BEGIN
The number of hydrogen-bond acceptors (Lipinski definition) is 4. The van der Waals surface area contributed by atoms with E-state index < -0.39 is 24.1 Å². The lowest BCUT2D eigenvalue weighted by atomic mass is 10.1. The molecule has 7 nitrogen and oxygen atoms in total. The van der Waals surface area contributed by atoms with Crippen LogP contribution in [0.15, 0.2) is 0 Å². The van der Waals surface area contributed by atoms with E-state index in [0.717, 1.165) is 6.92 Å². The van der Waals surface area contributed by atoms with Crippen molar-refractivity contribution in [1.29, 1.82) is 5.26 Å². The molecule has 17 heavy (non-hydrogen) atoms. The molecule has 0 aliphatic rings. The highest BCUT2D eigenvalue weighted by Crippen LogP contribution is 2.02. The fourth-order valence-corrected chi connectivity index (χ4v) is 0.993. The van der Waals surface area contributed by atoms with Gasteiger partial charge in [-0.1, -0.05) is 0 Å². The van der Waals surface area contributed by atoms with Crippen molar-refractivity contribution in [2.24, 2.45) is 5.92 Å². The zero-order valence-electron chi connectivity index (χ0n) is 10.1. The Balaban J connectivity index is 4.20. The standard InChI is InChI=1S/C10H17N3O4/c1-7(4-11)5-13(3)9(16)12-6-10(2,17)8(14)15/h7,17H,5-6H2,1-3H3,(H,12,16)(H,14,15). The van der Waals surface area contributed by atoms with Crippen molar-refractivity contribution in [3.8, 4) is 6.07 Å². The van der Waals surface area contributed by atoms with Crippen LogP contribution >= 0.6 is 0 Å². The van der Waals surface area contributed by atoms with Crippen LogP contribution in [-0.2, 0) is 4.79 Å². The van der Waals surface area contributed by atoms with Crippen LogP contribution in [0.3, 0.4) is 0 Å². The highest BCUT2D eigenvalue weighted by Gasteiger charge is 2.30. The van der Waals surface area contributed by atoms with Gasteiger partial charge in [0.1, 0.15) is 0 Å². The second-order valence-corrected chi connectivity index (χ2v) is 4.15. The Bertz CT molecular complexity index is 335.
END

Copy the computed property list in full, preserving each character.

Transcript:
The number of hydrogen-bond acceptors (Lipinski definition) is 4. The van der Waals surface area contributed by atoms with E-state index < -0.39 is 24.1 Å². The lowest BCUT2D eigenvalue weighted by atomic mass is 10.1. The molecule has 7 nitrogen and oxygen atoms in total. The van der Waals surface area contributed by atoms with Crippen LogP contribution in [0.15, 0.2) is 0 Å². The van der Waals surface area contributed by atoms with E-state index in [0.717, 1.165) is 6.92 Å². The van der Waals surface area contributed by atoms with Crippen molar-refractivity contribution in [1.29, 1.82) is 5.26 Å². The molecule has 17 heavy (non-hydrogen) atoms. The molecule has 0 aliphatic rings. The highest BCUT2D eigenvalue weighted by Crippen LogP contribution is 2.02. The fourth-order valence-corrected chi connectivity index (χ4v) is 0.993. The van der Waals surface area contributed by atoms with Gasteiger partial charge in [-0.1, -0.05) is 0 Å². The van der Waals surface area contributed by atoms with Crippen molar-refractivity contribution in [2.24, 2.45) is 5.92 Å². The zero-order valence-electron chi connectivity index (χ0n) is 10.1. The Balaban J connectivity index is 4.20. The standard InChI is InChI=1S/C10H17N3O4/c1-7(4-11)5-13(3)9(16)12-6-10(2,17)8(14)15/h7,17H,5-6H2,1-3H3,(H,12,16)(H,14,15). The van der Waals surface area contributed by atoms with Crippen molar-refractivity contribution in [3.8, 4) is 6.07 Å². The van der Waals surface area contributed by atoms with Crippen LogP contribution >= 0.6 is 0 Å². The van der Waals surface area contributed by atoms with Crippen LogP contribution in [-0.2, 0) is 4.79 Å². The van der Waals surface area contributed by atoms with Crippen LogP contribution in [0.3, 0.4) is 0 Å². The highest BCUT2D eigenvalue weighted by Gasteiger charge is 2.30. The van der Waals surface area contributed by atoms with Gasteiger partial charge in [0.1, 0.15) is 0 Å². The second-order valence-corrected chi connectivity index (χ2v) is 4.15. The Bertz CT molecular complexity index is 335.